|Chandni Chowk (By Michael Kluckner)|
Out on the pavements, tradesmen too humble to have their own premises were now filling their appointed places: the ear cleaner with this pick and probe, the tooth cleaner with his bundles of neem twigs, the astrologer with his cards and his parrot, the quack with his lizards and bottles of murky aphrodisiac oils, the kabutarwallah with his fantails and fancy doves. Meanwhile, in their workshops off the main street frontage, away from the eyes of the passes-by, the jewellers were preparing their emeralds and moonstones, topaz and diamonds, rubies from Burma, spinels from Badakshan and lapis from the Hindu Kush. Shoemakers took their cured leather and began curling the toes of their juties on the last; the sword-makers began lighting their forges, the cloth merchants pulled out their bolts of fabric; the spice merchants smoothed into shape their orange-gold mountains of turmeric.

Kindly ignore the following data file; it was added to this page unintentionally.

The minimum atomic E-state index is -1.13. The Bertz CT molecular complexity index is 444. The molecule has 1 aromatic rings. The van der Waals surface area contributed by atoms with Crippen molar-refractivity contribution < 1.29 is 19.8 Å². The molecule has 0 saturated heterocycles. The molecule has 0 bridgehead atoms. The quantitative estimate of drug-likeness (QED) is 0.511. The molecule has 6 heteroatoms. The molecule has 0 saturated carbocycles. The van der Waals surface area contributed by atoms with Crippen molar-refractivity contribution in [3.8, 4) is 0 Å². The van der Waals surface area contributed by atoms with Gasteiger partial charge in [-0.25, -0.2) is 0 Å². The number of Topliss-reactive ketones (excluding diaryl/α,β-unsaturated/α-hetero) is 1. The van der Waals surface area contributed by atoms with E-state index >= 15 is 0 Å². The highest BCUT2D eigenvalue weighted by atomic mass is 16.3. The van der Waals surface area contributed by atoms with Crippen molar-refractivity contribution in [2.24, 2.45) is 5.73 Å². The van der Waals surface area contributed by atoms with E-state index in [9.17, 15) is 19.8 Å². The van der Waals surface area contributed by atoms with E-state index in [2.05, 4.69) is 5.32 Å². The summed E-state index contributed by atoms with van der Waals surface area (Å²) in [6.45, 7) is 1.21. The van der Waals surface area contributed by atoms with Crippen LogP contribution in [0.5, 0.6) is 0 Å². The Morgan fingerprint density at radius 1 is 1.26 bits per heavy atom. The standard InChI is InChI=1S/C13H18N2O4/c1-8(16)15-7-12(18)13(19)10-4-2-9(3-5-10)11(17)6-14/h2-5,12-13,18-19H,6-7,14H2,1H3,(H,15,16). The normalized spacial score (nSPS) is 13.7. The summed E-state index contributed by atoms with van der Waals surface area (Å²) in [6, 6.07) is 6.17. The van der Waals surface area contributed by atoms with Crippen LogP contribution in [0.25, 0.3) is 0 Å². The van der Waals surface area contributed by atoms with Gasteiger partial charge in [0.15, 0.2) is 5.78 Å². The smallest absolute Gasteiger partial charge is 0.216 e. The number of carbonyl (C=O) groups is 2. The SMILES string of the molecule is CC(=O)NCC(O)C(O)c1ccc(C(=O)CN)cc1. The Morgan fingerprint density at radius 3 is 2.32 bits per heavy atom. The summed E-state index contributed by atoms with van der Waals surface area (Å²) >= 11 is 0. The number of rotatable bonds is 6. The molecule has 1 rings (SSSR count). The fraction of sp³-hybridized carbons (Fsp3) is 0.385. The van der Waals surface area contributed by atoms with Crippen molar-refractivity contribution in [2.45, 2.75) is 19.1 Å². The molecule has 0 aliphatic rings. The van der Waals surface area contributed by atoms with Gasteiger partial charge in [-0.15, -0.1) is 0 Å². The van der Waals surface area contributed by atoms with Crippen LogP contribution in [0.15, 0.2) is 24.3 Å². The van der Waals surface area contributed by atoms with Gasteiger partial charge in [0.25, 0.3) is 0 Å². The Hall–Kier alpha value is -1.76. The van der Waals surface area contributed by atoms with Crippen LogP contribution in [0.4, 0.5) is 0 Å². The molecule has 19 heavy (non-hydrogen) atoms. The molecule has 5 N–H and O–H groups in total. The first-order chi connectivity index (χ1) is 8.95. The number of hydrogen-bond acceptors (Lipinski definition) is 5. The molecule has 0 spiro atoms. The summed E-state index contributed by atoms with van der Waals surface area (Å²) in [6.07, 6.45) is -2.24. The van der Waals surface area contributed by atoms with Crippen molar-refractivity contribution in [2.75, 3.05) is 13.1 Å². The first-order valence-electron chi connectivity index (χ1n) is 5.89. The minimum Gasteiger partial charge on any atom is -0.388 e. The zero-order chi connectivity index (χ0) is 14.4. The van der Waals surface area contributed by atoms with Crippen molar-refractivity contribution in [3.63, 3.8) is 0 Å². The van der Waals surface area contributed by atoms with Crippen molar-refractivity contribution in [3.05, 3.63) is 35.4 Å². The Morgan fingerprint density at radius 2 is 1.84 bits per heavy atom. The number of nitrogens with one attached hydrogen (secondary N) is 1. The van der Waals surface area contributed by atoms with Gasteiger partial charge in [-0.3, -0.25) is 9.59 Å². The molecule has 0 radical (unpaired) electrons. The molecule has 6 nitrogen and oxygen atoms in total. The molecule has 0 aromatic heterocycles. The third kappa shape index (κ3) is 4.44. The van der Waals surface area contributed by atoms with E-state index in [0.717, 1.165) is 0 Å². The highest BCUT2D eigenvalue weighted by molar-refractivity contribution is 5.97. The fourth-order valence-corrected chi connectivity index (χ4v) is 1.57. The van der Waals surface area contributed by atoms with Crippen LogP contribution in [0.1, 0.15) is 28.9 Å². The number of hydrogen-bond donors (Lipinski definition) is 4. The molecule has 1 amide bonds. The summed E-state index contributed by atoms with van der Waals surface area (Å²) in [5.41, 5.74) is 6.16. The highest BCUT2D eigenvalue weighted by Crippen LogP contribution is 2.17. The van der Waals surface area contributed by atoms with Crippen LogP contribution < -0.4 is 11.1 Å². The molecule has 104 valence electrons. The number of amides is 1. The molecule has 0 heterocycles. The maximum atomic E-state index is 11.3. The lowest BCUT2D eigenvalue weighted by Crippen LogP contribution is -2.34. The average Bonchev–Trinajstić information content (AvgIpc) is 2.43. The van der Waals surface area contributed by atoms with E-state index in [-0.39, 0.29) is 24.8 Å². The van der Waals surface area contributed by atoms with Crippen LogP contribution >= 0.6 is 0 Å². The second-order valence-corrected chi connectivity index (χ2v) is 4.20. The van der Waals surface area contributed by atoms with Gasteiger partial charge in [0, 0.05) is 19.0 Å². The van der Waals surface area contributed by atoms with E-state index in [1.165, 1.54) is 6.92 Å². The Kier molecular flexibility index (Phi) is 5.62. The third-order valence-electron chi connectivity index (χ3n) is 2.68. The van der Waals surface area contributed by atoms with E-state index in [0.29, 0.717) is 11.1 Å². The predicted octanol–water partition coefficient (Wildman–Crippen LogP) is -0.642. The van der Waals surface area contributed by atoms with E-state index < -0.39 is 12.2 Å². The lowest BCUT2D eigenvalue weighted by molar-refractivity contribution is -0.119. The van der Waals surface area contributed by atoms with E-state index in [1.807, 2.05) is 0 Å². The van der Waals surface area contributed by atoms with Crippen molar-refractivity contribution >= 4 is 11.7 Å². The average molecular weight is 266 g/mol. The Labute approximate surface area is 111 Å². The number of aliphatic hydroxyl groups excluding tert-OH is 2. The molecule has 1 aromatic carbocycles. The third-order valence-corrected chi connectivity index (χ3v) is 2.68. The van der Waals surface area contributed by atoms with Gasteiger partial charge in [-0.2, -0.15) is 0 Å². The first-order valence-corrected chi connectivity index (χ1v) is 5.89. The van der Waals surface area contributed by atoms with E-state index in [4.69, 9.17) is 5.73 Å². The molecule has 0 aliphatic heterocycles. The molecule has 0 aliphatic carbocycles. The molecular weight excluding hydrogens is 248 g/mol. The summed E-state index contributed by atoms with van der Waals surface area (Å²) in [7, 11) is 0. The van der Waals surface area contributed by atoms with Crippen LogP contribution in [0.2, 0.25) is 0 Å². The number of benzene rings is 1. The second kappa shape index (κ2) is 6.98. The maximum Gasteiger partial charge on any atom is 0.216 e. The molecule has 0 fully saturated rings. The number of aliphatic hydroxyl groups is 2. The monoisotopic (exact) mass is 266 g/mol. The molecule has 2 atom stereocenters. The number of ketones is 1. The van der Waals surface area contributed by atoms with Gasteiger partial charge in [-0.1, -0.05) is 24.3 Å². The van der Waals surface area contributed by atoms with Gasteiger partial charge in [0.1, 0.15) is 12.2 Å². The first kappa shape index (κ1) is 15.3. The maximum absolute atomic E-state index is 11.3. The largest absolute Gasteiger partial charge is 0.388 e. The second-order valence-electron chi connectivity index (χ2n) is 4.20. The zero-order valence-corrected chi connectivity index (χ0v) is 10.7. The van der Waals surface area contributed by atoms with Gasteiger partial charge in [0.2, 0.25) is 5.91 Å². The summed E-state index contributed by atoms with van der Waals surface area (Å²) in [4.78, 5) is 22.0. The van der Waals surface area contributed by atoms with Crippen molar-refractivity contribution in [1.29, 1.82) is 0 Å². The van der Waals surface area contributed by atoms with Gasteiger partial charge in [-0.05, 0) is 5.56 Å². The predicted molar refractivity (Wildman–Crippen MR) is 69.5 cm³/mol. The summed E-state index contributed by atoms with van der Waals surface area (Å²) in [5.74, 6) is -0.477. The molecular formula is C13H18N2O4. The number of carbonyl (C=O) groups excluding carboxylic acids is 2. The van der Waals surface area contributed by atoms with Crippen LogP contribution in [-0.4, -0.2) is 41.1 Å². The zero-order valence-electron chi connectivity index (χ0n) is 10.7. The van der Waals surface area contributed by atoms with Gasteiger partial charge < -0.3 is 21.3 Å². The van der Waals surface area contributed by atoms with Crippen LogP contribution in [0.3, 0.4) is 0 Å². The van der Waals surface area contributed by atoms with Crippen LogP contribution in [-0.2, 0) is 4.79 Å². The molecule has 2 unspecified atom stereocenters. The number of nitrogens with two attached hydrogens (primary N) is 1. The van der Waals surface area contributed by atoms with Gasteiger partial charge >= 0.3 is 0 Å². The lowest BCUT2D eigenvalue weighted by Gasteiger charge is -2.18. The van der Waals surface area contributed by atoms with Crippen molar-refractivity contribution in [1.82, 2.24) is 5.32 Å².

|Chunnamal Haveli today (taken from Wikipedia)|
Just as Chandni Chowk was waking up, 2 miles to the north, in the cantonment, the working day was already drawing to a close, and most of the soldierly duties were already completed. A bathe, a quick read of the papers and a game of billiards filled an hour or two, before the heat in the small brick bachelor bungalows became unbearable and all that remained to do until late afternoon was to sprawl around in "loose dishabille, reading, lounging and sleeping'. With little to occupy them most of the day, for many British soldiers boredom was the principal enemy they faced in India.
Also in the series:
Delhi - Those Times and Lives - 1
Delhi - Those Times and Lives - 2
Delhi - Those Times and Lives - 3